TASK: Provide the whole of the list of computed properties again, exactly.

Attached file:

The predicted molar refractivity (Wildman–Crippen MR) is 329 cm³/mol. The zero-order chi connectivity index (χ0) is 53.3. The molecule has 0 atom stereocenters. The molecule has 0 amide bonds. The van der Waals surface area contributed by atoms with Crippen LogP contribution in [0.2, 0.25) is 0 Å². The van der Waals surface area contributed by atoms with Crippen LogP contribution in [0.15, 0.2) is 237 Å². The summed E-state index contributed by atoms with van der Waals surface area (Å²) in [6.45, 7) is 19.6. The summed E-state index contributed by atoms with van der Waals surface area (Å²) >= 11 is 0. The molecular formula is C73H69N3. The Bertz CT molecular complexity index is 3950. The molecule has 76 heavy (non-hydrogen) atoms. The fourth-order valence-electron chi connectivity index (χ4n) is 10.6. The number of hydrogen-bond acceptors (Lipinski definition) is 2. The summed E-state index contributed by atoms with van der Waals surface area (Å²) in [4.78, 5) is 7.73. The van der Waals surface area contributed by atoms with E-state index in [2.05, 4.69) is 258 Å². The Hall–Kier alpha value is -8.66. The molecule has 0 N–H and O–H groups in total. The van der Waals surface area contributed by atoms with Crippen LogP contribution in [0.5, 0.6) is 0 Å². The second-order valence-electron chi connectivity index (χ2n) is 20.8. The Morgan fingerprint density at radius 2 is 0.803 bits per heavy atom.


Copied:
The predicted molar refractivity (Wildman–Crippen MR) is 329 cm³/mol. The zero-order chi connectivity index (χ0) is 53.3. The molecule has 0 atom stereocenters. The molecule has 0 amide bonds. The van der Waals surface area contributed by atoms with Crippen LogP contribution in [0.2, 0.25) is 0 Å². The van der Waals surface area contributed by atoms with Crippen LogP contribution in [0.15, 0.2) is 237 Å². The summed E-state index contributed by atoms with van der Waals surface area (Å²) in [6.45, 7) is 19.6. The summed E-state index contributed by atoms with van der Waals surface area (Å²) >= 11 is 0. The molecular formula is C73H69N3. The Bertz CT molecular complexity index is 3950. The molecule has 76 heavy (non-hydrogen) atoms. The fourth-order valence-electron chi connectivity index (χ4n) is 10.6. The number of hydrogen-bond acceptors (Lipinski definition) is 2. The summed E-state index contributed by atoms with van der Waals surface area (Å²) in [4.78, 5) is 7.73. The van der Waals surface area contributed by atoms with E-state index in [2.05, 4.69) is 258 Å². The Hall–Kier alpha value is -8.66. The molecule has 0 N–H and O–H groups in total. The van der Waals surface area contributed by atoms with Crippen LogP contribution in [0.5, 0.6) is 0 Å². The second-order valence-electron chi connectivity index (χ2n) is 20.8. The Morgan fingerprint density at radius 2 is 0.803 bits per heavy atom.